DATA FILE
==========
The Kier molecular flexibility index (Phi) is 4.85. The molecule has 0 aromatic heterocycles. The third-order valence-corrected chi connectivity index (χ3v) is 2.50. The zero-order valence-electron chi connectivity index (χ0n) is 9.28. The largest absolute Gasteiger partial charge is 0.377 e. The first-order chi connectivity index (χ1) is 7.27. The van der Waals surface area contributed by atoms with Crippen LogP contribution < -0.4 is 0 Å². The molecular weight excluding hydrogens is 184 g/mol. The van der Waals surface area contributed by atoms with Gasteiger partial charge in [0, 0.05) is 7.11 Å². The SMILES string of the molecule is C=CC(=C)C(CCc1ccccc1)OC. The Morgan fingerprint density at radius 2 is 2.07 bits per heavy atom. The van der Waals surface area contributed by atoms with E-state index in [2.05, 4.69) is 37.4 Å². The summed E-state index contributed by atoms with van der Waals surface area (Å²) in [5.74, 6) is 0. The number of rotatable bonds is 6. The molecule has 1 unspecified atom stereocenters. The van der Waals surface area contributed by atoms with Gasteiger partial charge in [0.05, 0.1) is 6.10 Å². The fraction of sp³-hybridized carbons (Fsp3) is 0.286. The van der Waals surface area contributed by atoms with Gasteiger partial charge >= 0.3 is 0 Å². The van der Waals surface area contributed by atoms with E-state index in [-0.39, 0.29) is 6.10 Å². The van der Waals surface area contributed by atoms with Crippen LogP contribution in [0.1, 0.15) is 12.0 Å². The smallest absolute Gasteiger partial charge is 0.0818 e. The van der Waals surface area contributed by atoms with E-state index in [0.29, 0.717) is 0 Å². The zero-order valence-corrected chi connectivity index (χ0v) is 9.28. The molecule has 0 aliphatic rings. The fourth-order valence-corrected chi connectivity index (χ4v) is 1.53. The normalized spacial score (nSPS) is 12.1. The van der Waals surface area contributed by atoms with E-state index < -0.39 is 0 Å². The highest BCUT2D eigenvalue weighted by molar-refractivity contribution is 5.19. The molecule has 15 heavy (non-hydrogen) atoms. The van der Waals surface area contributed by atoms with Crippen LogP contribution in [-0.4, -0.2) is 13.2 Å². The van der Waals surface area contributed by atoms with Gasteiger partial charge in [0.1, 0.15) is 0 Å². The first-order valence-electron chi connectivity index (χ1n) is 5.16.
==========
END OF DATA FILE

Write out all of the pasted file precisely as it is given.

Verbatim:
The Kier molecular flexibility index (Phi) is 4.85. The molecule has 0 aromatic heterocycles. The third-order valence-corrected chi connectivity index (χ3v) is 2.50. The zero-order valence-electron chi connectivity index (χ0n) is 9.28. The largest absolute Gasteiger partial charge is 0.377 e. The first-order chi connectivity index (χ1) is 7.27. The van der Waals surface area contributed by atoms with Crippen LogP contribution < -0.4 is 0 Å². The molecular weight excluding hydrogens is 184 g/mol. The van der Waals surface area contributed by atoms with Gasteiger partial charge in [0, 0.05) is 7.11 Å². The SMILES string of the molecule is C=CC(=C)C(CCc1ccccc1)OC. The Morgan fingerprint density at radius 2 is 2.07 bits per heavy atom. The van der Waals surface area contributed by atoms with E-state index in [2.05, 4.69) is 37.4 Å². The summed E-state index contributed by atoms with van der Waals surface area (Å²) in [5.74, 6) is 0. The number of rotatable bonds is 6. The molecule has 1 unspecified atom stereocenters. The van der Waals surface area contributed by atoms with Gasteiger partial charge in [0.05, 0.1) is 6.10 Å². The fraction of sp³-hybridized carbons (Fsp3) is 0.286. The van der Waals surface area contributed by atoms with Gasteiger partial charge >= 0.3 is 0 Å². The van der Waals surface area contributed by atoms with E-state index in [-0.39, 0.29) is 6.10 Å². The van der Waals surface area contributed by atoms with Crippen LogP contribution in [0.1, 0.15) is 12.0 Å². The smallest absolute Gasteiger partial charge is 0.0818 e. The van der Waals surface area contributed by atoms with E-state index in [0.29, 0.717) is 0 Å². The zero-order valence-corrected chi connectivity index (χ0v) is 9.28. The molecule has 0 aliphatic rings. The fourth-order valence-corrected chi connectivity index (χ4v) is 1.53. The normalized spacial score (nSPS) is 12.1. The van der Waals surface area contributed by atoms with E-state index < -0.39 is 0 Å². The highest BCUT2D eigenvalue weighted by molar-refractivity contribution is 5.19. The molecule has 15 heavy (non-hydrogen) atoms. The van der Waals surface area contributed by atoms with Crippen LogP contribution in [-0.4, -0.2) is 13.2 Å². The van der Waals surface area contributed by atoms with Gasteiger partial charge in [0.1, 0.15) is 0 Å². The first-order valence-electron chi connectivity index (χ1n) is 5.16.